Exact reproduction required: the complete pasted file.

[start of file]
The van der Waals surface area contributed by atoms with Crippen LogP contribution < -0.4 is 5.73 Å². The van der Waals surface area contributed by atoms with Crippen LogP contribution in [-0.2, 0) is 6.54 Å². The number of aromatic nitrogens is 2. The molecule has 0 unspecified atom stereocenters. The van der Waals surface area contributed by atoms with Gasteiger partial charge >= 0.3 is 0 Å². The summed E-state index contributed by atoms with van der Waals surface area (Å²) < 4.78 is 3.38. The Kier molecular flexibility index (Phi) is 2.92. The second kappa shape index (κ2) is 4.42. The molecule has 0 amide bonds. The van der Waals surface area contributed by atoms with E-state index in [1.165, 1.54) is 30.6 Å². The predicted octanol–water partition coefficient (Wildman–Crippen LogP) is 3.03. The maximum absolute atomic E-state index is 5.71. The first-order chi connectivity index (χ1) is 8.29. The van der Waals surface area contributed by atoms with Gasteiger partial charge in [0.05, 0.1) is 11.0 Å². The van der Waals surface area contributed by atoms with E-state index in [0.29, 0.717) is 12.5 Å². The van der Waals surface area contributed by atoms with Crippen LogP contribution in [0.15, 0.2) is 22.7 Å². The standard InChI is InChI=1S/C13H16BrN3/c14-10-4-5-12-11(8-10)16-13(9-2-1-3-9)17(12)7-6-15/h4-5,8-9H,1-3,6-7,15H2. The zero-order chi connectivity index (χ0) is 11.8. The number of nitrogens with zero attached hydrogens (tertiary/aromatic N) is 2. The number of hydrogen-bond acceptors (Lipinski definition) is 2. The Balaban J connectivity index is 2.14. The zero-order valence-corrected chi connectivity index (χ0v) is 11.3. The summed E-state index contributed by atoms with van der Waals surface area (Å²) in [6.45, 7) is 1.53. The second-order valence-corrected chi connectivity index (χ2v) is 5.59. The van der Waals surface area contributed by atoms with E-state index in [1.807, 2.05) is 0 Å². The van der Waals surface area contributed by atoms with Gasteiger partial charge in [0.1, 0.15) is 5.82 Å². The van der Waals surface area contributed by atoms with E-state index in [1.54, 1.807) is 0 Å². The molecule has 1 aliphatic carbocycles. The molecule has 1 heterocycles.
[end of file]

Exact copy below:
The van der Waals surface area contributed by atoms with Crippen LogP contribution < -0.4 is 5.73 Å². The van der Waals surface area contributed by atoms with Crippen LogP contribution in [-0.2, 0) is 6.54 Å². The number of aromatic nitrogens is 2. The molecule has 0 unspecified atom stereocenters. The van der Waals surface area contributed by atoms with Gasteiger partial charge >= 0.3 is 0 Å². The summed E-state index contributed by atoms with van der Waals surface area (Å²) < 4.78 is 3.38. The Kier molecular flexibility index (Phi) is 2.92. The second kappa shape index (κ2) is 4.42. The molecule has 0 amide bonds. The van der Waals surface area contributed by atoms with E-state index in [1.165, 1.54) is 30.6 Å². The predicted octanol–water partition coefficient (Wildman–Crippen LogP) is 3.03. The maximum absolute atomic E-state index is 5.71. The first-order chi connectivity index (χ1) is 8.29. The van der Waals surface area contributed by atoms with Gasteiger partial charge in [0.05, 0.1) is 11.0 Å². The van der Waals surface area contributed by atoms with E-state index in [0.29, 0.717) is 12.5 Å². The van der Waals surface area contributed by atoms with Crippen LogP contribution in [0.15, 0.2) is 22.7 Å². The standard InChI is InChI=1S/C13H16BrN3/c14-10-4-5-12-11(8-10)16-13(9-2-1-3-9)17(12)7-6-15/h4-5,8-9H,1-3,6-7,15H2. The zero-order chi connectivity index (χ0) is 11.8. The number of nitrogens with zero attached hydrogens (tertiary/aromatic N) is 2. The number of hydrogen-bond acceptors (Lipinski definition) is 2. The Balaban J connectivity index is 2.14. The zero-order valence-corrected chi connectivity index (χ0v) is 11.3. The summed E-state index contributed by atoms with van der Waals surface area (Å²) in [6.45, 7) is 1.53. The second-order valence-corrected chi connectivity index (χ2v) is 5.59. The van der Waals surface area contributed by atoms with E-state index in [1.807, 2.05) is 0 Å². The van der Waals surface area contributed by atoms with Gasteiger partial charge in [0.1, 0.15) is 5.82 Å². The van der Waals surface area contributed by atoms with E-state index in [1.54, 1.807) is 0 Å². The molecule has 1 aliphatic carbocycles. The molecule has 1 heterocycles.